The Psychology Department offers two majors – a general major in psychology and a major in psychology with a concentration in neuroscience. Both majors have the same core curriculum: PS 111 (Introductory Psychology), PS 214 and 215 (Research Methods and Statistics I and II), and PS 420 Senior Integrative Seminar. Students must receive a C in PS 214 and 215 to continue in the major, and PS 215 must be completed no later than the junior year.
We have created two graphics to illustrate our curricula (click on the thumbnails below). You may also want to review the course catalogue, found on the Registrar’s website, for more detail about each course. Below, we also offer additional information about pathways for completing the psychology major, as well as other experiences you may want to seek as part of your study of psychology.
(1) take PS111: Introduction to Psychology in your first year (AP scores of 4 or 5 can substitute for PS111),
(2) take the PS214-215: Research Methods and Statistics 1 & 2 sequence in your sophomore year, and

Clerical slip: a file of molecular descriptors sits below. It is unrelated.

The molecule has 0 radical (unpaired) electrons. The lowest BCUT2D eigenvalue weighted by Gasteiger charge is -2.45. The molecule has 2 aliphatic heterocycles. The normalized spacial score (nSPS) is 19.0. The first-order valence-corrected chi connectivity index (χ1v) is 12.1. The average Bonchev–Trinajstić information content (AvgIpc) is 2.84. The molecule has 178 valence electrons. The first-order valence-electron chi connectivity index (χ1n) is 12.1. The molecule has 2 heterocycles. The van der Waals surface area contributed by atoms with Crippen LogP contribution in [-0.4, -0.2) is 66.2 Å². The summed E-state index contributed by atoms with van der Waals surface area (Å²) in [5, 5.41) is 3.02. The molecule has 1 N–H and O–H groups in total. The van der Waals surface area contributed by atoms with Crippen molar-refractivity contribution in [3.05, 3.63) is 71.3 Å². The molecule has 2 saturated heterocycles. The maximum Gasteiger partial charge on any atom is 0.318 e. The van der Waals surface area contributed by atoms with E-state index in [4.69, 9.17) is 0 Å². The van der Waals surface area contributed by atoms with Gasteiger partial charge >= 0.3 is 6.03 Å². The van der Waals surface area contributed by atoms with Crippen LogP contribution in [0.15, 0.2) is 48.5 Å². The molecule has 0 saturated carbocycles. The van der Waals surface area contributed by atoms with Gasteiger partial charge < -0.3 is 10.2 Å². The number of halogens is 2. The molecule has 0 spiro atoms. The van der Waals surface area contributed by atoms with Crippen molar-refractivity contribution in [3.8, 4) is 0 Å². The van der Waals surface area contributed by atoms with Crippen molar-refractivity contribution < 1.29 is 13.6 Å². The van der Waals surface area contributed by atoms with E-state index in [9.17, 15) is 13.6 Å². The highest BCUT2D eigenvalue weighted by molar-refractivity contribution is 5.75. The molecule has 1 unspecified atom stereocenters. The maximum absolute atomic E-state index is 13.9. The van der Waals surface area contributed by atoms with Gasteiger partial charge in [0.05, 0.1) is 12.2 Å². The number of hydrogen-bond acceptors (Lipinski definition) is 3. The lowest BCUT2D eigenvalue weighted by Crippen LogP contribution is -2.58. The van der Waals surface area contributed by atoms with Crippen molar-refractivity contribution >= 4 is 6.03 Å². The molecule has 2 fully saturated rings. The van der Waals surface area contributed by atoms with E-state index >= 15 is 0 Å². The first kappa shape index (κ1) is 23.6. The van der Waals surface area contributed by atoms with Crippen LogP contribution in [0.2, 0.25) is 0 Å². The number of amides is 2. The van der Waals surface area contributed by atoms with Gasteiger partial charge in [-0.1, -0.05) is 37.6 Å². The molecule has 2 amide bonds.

(3) take an Advanced Seminar/Collaborative Research course pair in your junior year.
If you do that and take one or two 200-level content courses each year, you’ll have no problem finishing the major, spending a semester abroad in your junior year if you like, and having the time to take advantage of everything we have to offer in your senior year including one of the variety of independent study options in addition to the Senior Integrative Seminar.
It is possible to get a later start and still finish on time. Some students don’t take introductory psychology (PS111) until the first semester of their sophomore year. It is still possible for sophomores to get on the schedule described above by taking PS214 concurrently with PS111 (and taking PS215 in the spring of your sophomore year). With that schedule, you could still spend a semester abroad. If you don’t decide in time to take PS214 concurrently with PS111, you can take PS214 and 215 in your junior year and still fulfill all of the major requirements, but in that case you’ll have to stay on campus fall and spring of your junior year.
Two general examples of how to schedule your courses to complete the Psychology major are illustrated below. To work out your personal schedule to include your particular interests, meet with your advisor and also feel free to talk to any of the Psychology Department faculty about your questions and plans.